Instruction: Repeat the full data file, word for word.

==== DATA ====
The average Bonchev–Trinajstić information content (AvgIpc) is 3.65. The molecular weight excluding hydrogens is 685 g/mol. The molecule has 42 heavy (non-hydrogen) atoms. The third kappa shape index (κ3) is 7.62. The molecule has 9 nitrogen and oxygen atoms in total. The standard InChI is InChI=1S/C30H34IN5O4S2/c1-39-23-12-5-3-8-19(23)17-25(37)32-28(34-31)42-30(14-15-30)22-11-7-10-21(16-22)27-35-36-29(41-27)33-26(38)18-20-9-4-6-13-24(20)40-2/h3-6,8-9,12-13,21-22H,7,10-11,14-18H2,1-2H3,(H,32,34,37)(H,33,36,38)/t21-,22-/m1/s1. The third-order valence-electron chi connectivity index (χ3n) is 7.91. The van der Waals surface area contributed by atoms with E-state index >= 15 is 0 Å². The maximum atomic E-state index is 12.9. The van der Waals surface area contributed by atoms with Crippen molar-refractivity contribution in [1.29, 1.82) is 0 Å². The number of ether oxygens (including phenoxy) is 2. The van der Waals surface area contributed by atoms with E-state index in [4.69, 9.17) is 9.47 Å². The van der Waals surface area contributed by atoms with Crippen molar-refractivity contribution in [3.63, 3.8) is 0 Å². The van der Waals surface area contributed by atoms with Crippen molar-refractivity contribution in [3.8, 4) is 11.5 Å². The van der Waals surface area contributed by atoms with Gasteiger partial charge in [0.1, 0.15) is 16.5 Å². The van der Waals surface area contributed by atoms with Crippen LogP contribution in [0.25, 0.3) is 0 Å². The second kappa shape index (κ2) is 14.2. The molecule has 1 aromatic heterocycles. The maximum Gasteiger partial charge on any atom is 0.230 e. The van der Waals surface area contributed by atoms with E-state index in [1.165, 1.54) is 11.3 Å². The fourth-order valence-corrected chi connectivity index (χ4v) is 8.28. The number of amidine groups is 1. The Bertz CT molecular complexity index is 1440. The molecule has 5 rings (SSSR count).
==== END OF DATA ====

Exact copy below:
The average Bonchev–Trinajstić information content (AvgIpc) is 3.65. The molecular weight excluding hydrogens is 685 g/mol. The molecule has 42 heavy (non-hydrogen) atoms. The third kappa shape index (κ3) is 7.62. The molecule has 9 nitrogen and oxygen atoms in total. The standard InChI is InChI=1S/C30H34IN5O4S2/c1-39-23-12-5-3-8-19(23)17-25(37)32-28(34-31)42-30(14-15-30)22-11-7-10-21(16-22)27-35-36-29(41-27)33-26(38)18-20-9-4-6-13-24(20)40-2/h3-6,8-9,12-13,21-22H,7,10-11,14-18H2,1-2H3,(H,32,34,37)(H,33,36,38)/t21-,22-/m1/s1. The third-order valence-electron chi connectivity index (χ3n) is 7.91. The van der Waals surface area contributed by atoms with E-state index >= 15 is 0 Å². The maximum atomic E-state index is 12.9. The van der Waals surface area contributed by atoms with Crippen molar-refractivity contribution in [1.29, 1.82) is 0 Å². The number of ether oxygens (including phenoxy) is 2. The van der Waals surface area contributed by atoms with E-state index in [4.69, 9.17) is 9.47 Å². The van der Waals surface area contributed by atoms with Crippen molar-refractivity contribution in [3.63, 3.8) is 0 Å². The van der Waals surface area contributed by atoms with Crippen molar-refractivity contribution in [3.8, 4) is 11.5 Å². The van der Waals surface area contributed by atoms with Gasteiger partial charge in [0.1, 0.15) is 16.5 Å². The van der Waals surface area contributed by atoms with Crippen LogP contribution in [0.25, 0.3) is 0 Å². The second kappa shape index (κ2) is 14.2. The molecule has 1 aromatic heterocycles. The maximum Gasteiger partial charge on any atom is 0.230 e. The van der Waals surface area contributed by atoms with E-state index in [1.165, 1.54) is 11.3 Å². The fourth-order valence-corrected chi connectivity index (χ4v) is 8.28. The number of amidine groups is 1. The Bertz CT molecular complexity index is 1440. The molecule has 5 rings (SSSR count).